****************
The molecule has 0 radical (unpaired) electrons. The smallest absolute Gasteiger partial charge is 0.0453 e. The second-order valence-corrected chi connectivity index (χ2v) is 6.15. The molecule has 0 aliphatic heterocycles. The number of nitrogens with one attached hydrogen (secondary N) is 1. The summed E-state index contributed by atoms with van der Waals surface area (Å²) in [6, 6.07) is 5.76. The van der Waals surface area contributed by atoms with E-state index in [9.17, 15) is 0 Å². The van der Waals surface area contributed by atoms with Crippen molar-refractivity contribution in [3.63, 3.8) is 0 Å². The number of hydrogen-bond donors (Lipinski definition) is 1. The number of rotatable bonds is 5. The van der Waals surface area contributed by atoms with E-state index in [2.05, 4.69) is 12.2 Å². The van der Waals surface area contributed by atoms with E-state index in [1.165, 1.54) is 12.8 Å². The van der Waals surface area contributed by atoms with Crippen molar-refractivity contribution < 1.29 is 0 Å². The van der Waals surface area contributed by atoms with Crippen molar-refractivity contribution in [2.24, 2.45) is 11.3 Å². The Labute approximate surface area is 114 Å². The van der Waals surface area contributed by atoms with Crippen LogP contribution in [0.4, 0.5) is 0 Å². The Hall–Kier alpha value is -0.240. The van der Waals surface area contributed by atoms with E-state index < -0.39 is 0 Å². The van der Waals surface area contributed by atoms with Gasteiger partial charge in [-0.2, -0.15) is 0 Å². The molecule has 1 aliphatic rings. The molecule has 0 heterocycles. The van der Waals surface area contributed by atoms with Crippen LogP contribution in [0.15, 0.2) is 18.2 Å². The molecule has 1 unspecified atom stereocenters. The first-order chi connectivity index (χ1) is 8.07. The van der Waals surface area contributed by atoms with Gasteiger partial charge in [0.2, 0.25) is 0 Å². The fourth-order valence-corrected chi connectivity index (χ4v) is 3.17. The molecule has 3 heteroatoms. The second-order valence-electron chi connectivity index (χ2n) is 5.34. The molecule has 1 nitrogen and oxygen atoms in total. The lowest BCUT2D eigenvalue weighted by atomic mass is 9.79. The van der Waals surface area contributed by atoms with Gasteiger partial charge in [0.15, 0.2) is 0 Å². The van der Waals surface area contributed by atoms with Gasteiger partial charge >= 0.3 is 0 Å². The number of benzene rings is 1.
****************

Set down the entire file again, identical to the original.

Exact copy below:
The molecule has 0 radical (unpaired) electrons. The smallest absolute Gasteiger partial charge is 0.0453 e. The second-order valence-corrected chi connectivity index (χ2v) is 6.15. The molecule has 0 aliphatic heterocycles. The number of nitrogens with one attached hydrogen (secondary N) is 1. The summed E-state index contributed by atoms with van der Waals surface area (Å²) in [6, 6.07) is 5.76. The van der Waals surface area contributed by atoms with E-state index in [9.17, 15) is 0 Å². The van der Waals surface area contributed by atoms with Crippen molar-refractivity contribution in [3.63, 3.8) is 0 Å². The number of hydrogen-bond donors (Lipinski definition) is 1. The number of rotatable bonds is 5. The van der Waals surface area contributed by atoms with E-state index in [2.05, 4.69) is 12.2 Å². The van der Waals surface area contributed by atoms with E-state index in [1.165, 1.54) is 12.8 Å². The van der Waals surface area contributed by atoms with Crippen molar-refractivity contribution < 1.29 is 0 Å². The van der Waals surface area contributed by atoms with Crippen molar-refractivity contribution in [2.24, 2.45) is 11.3 Å². The Labute approximate surface area is 114 Å². The van der Waals surface area contributed by atoms with Crippen LogP contribution in [0.4, 0.5) is 0 Å². The Hall–Kier alpha value is -0.240. The van der Waals surface area contributed by atoms with E-state index < -0.39 is 0 Å². The van der Waals surface area contributed by atoms with Gasteiger partial charge in [-0.2, -0.15) is 0 Å². The molecule has 1 aliphatic rings. The molecule has 0 heterocycles. The van der Waals surface area contributed by atoms with Crippen LogP contribution in [0.15, 0.2) is 18.2 Å². The molecule has 1 unspecified atom stereocenters. The first-order chi connectivity index (χ1) is 8.07. The van der Waals surface area contributed by atoms with Gasteiger partial charge in [0.2, 0.25) is 0 Å². The fourth-order valence-corrected chi connectivity index (χ4v) is 3.17. The molecule has 3 heteroatoms. The second-order valence-electron chi connectivity index (χ2n) is 5.34. The molecule has 1 nitrogen and oxygen atoms in total. The lowest BCUT2D eigenvalue weighted by atomic mass is 9.79. The van der Waals surface area contributed by atoms with Gasteiger partial charge in [0.15, 0.2) is 0 Å². The van der Waals surface area contributed by atoms with Gasteiger partial charge >= 0.3 is 0 Å². The number of benzene rings is 1.